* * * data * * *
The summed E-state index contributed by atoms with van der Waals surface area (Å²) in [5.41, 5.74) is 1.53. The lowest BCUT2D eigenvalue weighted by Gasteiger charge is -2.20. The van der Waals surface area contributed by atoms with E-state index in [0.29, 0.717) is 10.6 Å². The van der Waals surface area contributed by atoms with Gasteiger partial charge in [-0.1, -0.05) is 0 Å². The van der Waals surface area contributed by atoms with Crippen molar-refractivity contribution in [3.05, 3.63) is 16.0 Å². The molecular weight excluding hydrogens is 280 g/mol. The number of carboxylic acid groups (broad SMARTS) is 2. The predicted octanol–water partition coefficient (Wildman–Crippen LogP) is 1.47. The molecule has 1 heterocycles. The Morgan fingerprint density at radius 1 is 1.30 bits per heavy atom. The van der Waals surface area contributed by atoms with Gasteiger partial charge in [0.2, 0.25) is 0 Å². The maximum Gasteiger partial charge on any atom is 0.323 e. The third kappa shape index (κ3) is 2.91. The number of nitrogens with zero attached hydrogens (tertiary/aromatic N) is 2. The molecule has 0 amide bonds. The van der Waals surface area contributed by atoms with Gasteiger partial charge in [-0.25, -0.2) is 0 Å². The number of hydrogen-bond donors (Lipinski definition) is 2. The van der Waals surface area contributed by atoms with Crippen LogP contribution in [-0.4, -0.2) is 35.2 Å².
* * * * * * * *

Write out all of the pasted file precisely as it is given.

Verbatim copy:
The summed E-state index contributed by atoms with van der Waals surface area (Å²) in [5.41, 5.74) is 1.53. The lowest BCUT2D eigenvalue weighted by Gasteiger charge is -2.20. The van der Waals surface area contributed by atoms with E-state index in [0.29, 0.717) is 10.6 Å². The van der Waals surface area contributed by atoms with Gasteiger partial charge in [-0.1, -0.05) is 0 Å². The van der Waals surface area contributed by atoms with Crippen molar-refractivity contribution in [3.05, 3.63) is 16.0 Å². The molecular weight excluding hydrogens is 280 g/mol. The number of carboxylic acid groups (broad SMARTS) is 2. The predicted octanol–water partition coefficient (Wildman–Crippen LogP) is 1.47. The molecule has 1 heterocycles. The Morgan fingerprint density at radius 1 is 1.30 bits per heavy atom. The van der Waals surface area contributed by atoms with Gasteiger partial charge in [0.2, 0.25) is 0 Å². The maximum Gasteiger partial charge on any atom is 0.323 e. The third kappa shape index (κ3) is 2.91. The number of nitrogens with zero attached hydrogens (tertiary/aromatic N) is 2. The molecule has 0 amide bonds. The van der Waals surface area contributed by atoms with Gasteiger partial charge in [-0.25, -0.2) is 0 Å². The number of hydrogen-bond donors (Lipinski definition) is 2. The van der Waals surface area contributed by atoms with Crippen LogP contribution in [-0.4, -0.2) is 35.2 Å².